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Chairperson and Speaker - Topics: Philosophy and Epistemology of Science [Maxwell, United Kingdom]

Start Date:
26. June 2015, 14:00
Finish date:
26. June 2015, 14:30
MESHS - Espace Baïetto



Scientific Progress: Has History and Philosophy of Science Improved Our Understanding of How this Comes About?


Abstract Roundtable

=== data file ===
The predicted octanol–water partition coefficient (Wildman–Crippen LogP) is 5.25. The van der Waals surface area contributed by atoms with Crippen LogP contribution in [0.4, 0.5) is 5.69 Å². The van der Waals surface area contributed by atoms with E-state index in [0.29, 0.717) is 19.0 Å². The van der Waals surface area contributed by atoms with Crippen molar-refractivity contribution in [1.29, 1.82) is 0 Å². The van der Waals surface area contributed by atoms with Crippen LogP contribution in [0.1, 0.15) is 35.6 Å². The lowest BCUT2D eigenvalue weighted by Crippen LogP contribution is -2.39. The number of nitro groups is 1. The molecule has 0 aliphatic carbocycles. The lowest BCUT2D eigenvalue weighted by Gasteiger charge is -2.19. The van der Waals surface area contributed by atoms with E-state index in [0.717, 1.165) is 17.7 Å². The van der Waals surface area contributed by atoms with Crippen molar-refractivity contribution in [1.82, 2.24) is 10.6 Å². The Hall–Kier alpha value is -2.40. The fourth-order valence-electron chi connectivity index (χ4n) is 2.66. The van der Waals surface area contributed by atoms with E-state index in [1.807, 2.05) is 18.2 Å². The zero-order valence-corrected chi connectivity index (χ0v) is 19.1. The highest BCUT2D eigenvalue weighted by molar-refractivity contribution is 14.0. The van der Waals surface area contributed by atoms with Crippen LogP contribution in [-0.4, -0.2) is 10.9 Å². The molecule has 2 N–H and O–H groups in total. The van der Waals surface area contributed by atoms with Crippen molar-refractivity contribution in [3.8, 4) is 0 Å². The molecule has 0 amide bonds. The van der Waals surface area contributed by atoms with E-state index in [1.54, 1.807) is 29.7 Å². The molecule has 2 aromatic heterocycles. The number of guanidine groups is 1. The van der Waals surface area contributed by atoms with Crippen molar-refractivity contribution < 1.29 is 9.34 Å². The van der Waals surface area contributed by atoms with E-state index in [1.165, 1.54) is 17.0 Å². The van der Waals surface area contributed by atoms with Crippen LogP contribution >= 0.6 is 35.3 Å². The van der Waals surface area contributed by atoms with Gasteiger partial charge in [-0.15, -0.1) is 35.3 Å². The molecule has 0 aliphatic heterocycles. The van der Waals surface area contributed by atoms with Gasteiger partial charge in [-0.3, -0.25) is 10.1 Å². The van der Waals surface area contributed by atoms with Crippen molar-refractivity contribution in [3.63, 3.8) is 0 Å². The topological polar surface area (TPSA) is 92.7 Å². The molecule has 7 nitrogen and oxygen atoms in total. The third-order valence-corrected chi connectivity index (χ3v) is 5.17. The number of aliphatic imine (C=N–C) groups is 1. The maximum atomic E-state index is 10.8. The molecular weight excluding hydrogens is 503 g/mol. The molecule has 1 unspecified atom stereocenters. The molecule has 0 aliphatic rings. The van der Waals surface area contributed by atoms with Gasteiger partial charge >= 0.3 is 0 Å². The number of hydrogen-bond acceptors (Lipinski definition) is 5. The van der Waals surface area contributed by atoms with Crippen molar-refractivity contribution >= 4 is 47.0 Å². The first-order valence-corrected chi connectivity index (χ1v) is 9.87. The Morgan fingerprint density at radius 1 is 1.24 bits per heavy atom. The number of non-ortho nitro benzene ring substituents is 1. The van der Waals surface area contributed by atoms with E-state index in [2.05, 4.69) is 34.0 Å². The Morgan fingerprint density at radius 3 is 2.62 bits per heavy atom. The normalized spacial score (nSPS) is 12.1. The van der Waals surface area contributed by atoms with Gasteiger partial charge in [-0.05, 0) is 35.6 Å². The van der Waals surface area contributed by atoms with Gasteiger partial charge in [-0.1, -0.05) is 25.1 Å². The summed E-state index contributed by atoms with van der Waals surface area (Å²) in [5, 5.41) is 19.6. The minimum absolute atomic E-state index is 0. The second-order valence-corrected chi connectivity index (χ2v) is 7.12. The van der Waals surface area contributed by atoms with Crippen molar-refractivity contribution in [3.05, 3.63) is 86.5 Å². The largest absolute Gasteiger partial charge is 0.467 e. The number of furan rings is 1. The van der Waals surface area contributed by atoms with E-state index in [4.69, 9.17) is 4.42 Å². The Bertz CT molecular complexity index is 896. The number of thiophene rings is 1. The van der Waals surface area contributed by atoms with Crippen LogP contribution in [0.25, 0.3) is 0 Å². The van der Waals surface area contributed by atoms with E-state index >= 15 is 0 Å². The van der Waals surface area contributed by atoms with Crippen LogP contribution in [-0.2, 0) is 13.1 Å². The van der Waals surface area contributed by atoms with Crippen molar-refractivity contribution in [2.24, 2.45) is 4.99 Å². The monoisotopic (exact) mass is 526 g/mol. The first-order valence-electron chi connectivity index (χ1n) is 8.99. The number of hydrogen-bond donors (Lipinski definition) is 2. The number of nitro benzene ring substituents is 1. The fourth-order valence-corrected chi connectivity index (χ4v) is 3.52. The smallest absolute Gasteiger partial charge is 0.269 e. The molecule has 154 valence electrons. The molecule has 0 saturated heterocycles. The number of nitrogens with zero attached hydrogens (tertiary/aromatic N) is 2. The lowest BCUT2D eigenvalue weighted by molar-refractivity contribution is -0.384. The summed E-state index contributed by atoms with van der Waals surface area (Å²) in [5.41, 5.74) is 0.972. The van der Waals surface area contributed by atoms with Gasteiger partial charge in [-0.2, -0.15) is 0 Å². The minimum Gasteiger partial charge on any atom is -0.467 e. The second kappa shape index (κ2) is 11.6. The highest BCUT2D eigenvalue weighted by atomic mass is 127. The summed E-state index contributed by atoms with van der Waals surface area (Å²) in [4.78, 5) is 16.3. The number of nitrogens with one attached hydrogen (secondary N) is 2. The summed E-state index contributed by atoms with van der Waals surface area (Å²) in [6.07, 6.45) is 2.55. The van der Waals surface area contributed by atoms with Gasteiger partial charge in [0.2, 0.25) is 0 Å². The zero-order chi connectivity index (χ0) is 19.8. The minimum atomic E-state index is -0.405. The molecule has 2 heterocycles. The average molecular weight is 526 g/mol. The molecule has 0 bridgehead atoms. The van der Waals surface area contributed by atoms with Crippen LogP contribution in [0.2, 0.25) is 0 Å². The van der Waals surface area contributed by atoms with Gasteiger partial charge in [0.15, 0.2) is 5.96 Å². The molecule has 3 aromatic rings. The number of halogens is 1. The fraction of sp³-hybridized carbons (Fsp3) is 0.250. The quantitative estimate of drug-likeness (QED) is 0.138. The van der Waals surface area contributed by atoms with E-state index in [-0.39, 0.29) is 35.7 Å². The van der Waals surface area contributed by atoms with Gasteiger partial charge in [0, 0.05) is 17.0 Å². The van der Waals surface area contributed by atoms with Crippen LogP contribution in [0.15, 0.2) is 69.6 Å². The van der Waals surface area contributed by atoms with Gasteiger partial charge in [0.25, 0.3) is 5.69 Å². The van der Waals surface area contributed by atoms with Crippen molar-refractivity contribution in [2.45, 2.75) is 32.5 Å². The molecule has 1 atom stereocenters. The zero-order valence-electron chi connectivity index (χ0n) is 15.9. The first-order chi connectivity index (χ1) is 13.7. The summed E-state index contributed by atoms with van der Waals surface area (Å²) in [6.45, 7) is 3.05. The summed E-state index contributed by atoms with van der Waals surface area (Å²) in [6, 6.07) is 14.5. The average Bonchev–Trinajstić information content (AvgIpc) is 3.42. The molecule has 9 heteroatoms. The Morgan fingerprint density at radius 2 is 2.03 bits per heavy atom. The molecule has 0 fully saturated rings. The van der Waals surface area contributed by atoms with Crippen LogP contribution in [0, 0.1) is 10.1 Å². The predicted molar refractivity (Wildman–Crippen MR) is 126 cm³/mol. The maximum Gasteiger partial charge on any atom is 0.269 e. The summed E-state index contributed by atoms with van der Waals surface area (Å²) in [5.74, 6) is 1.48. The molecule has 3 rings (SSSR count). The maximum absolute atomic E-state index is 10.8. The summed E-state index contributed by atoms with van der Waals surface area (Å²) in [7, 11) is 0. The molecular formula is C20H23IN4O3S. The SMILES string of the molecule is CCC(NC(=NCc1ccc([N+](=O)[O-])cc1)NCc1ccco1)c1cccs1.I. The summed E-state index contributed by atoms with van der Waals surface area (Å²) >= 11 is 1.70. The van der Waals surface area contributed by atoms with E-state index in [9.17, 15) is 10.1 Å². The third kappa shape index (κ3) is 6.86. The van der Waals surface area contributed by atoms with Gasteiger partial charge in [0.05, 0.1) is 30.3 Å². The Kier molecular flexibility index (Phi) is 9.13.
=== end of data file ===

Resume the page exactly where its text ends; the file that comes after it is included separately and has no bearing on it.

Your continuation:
Natural science is almost unique among human endeavours in achieving astonishing progress across generations.  How has this come about?  A proper, central task of History and Philosophy of Science (HPS) is to answer this question.  Why does scientific progress pose a problem?  Because there seems to be no solution to the problem of induction – the problem of how laws and theories can be verified by evidence.  Even Karl Popper’s view that science makes progress, not by verifying, but by falsifying theories by means of evidence does not work.  Failure to solve the problem of induction indicates there is a basic flaw in our understanding of science and how it achieves progress.  Instead of giving this problem the attention that it deserves, HPS in recent decades has increasingly ignored the problem, concluding, perhaps, that it is insoluble.  Many Historians seem to hold that scientific progress is a myth, and have studied science as a purely social phenomenon, while many Philosophers have turned their back on the fundamental problems concerning progress, and instead study specialized scientific disciplines.  The central problem concerning scientific progress can, however, be solved, and the solution provides us with a new conception of science, a new conception of HPS, and a new, and much more fruitful relationship between the two.



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